Here in Dallas, we know the national media will soon move on to the next crisis. After the July 7 shooting that left five Dallas police officers dead, it would be easy for all of us — especially those of us who are white — to retreat from this difficult conversation about race and move on with our lives. I truly hope we will resist the urge. Rather, let us actively seek new ways to engage in these conversations about race so we can strive to understand and consider the perspectives of all in our community.
As a white woman who loves my city, I acknowledge that its hard for me to hear about Dallas’ racial history, but hear it we must if we intend to move forward from these most recent acts of violence. We can and should continue to mourn for the slain police officers and their families, while at the same time recognizing our own complicity as a nation and a city in what led to this despicable act through our passive acceptance of racial disparities.
The history of racism in Dallas and our country has systematically limited, if not completely deprived, people of color the opportunity and hope to thrive in their own community. Our city’s schools are segregated and inequitable; we are suspending black children as early as kindergarten at an exponentially higher rate than other students; 1 in 3 children in Dallas lives in poverty and the vast majority of those children are black and brown; and the school-to-prison pipeline is a tangible reminder of those who have been doomed by systemic racism.
We must face these realities and participate in the remedy. The racial disparities in our education system, in our housing system, in our mental health system and in our justice system are not something we can ignore or sit on the sidelines and hope they will go away. Until we understand and acknowledge these disparities we will not move forward as a nation, and we certainly will not heal as a city.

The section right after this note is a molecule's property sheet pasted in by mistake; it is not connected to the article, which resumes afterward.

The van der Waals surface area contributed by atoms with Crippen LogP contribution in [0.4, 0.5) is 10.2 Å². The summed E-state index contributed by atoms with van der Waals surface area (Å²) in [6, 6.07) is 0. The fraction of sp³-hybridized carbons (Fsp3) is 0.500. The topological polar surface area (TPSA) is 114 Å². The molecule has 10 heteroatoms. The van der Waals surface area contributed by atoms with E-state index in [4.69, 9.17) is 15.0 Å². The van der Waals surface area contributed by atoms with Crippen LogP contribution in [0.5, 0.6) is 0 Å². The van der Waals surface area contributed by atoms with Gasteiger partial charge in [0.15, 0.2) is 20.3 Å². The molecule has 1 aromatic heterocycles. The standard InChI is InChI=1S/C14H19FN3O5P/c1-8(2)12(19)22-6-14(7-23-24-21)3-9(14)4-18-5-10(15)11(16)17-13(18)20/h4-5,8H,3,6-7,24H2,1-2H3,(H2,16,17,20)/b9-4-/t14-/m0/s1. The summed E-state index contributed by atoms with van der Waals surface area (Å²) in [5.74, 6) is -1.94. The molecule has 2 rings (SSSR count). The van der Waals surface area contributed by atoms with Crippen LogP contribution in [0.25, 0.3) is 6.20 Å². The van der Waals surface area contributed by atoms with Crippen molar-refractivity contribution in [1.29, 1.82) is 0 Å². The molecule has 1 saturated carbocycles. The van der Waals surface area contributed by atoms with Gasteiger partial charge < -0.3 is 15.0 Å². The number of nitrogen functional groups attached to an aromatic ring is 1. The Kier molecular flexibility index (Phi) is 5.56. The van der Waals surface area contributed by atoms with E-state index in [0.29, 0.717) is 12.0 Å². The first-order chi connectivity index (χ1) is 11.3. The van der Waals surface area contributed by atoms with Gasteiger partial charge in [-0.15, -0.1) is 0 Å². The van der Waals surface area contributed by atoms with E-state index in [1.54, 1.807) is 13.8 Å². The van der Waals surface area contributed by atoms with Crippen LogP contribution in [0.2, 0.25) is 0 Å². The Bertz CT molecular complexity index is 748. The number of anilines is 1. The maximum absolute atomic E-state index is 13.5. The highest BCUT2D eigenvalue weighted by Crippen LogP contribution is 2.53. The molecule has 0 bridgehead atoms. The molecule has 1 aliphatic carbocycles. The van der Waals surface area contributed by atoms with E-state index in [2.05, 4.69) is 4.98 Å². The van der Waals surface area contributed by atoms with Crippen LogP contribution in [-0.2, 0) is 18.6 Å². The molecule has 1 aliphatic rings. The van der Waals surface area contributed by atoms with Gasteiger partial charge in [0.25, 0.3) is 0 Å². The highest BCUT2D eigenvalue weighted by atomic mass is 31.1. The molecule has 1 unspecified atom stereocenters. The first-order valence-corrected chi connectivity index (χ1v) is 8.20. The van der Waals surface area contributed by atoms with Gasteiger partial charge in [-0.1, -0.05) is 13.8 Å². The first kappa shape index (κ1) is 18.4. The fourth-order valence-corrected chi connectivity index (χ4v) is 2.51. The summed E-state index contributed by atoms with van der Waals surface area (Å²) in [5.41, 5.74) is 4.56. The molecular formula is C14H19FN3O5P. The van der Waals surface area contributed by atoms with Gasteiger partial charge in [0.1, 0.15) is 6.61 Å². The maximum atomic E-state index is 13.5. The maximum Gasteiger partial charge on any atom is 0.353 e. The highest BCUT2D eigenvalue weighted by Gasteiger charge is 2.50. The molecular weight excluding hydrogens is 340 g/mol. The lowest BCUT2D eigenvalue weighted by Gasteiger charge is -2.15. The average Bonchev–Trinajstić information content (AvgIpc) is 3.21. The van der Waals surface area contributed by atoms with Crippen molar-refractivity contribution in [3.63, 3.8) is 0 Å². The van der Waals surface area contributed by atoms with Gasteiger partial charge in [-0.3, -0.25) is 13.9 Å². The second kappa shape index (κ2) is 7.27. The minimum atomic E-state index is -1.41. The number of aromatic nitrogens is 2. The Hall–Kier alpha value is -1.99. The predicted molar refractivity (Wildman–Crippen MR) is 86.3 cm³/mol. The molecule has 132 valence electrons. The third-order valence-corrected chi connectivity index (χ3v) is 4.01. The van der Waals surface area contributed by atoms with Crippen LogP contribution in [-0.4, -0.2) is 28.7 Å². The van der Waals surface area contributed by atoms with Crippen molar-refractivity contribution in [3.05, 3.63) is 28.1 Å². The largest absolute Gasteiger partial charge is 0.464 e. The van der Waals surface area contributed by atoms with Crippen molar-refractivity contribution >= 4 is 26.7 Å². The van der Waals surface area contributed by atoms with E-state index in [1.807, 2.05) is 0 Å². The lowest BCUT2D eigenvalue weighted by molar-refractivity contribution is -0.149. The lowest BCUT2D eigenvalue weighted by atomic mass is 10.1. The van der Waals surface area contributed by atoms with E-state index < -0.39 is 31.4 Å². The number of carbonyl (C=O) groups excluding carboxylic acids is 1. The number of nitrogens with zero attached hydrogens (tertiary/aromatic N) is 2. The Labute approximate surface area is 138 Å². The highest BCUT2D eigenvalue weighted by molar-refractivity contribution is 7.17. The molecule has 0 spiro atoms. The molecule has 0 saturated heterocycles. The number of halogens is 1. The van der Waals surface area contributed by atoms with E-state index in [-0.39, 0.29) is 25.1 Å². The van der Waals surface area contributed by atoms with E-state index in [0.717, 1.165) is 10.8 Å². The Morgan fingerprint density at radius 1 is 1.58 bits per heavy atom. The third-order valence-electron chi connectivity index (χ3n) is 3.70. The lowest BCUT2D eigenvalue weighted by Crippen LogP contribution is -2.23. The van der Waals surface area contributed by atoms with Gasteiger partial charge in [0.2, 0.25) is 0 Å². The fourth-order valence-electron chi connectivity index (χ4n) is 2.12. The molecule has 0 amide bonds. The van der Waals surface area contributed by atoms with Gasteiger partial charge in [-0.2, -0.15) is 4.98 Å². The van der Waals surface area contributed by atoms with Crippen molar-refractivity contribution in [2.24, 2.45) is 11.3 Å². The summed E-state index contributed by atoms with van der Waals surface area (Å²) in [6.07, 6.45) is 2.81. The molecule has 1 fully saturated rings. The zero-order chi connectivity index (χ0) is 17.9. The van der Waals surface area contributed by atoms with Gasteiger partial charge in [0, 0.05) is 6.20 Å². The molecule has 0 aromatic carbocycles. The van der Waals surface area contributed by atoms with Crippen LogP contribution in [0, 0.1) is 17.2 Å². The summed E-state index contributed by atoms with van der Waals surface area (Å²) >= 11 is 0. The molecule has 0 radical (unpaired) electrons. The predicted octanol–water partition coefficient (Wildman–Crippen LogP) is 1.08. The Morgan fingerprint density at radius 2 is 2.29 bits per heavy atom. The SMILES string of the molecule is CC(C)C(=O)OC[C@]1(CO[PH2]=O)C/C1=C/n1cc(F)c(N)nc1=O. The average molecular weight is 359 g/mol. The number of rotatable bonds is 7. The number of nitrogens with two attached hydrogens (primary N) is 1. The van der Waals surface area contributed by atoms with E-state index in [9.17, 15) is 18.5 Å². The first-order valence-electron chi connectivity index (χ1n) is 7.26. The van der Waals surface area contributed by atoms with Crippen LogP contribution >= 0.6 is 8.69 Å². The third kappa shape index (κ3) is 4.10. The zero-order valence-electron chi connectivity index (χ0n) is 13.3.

But where do we begin?
As executive director of Leadership ISD, an organization designed to engage citizen leaders from many different backgrounds and industries as advocates for educational excellence and equity, I spend a good deal of my work helping people navigate difficult and polarizing topics so they can advocate for students. I do this by putting our participants in the position to understand and practice civil discourse during every monthly session.
One technique I’ve found effective in my years of work with our leaders is to employ an approach to mediation that encourages civil discourse by empowering the disputing parties and enhancing each party's recognition of the other. This approach strengthens people's capacity to see and consider the perspectives of others and enhances each party's responsiveness.
As I try to make sense of the polarizing viewpoints I have heard — for instance, that we must either Back the Blue or support Black Lives Matter but not both — I remember how and why we have trained our leaders over the past six years in consensus building. Consensus is neither compromise nor unanimity — it goes much deeper into empathetic dialogue to understand everyone’s best ideas and key concerns, a process that often results in inspiring solutions including both the individual and the community. We don’t have to agree with everything either side represents, but we do need to find understanding and the empowerment to move forward together as a community. For me, that means recognizing that all lives matter when black lives matter.
I am often asked whether simple discourse can do anything to help us repair the damage of racism — in other words, when does conversation turn to action? As a white person who has never lived the reality of racism, my answer is that in order for civil discourse to happen, those of us who enjoy more privilege must be brave enough to continue the conversations, recognizing our own limitations and becoming allies in empowering all the voices in our city.
Civil discourse can be transformative and build consensus in our community, and I believe it will be the key to social change around race.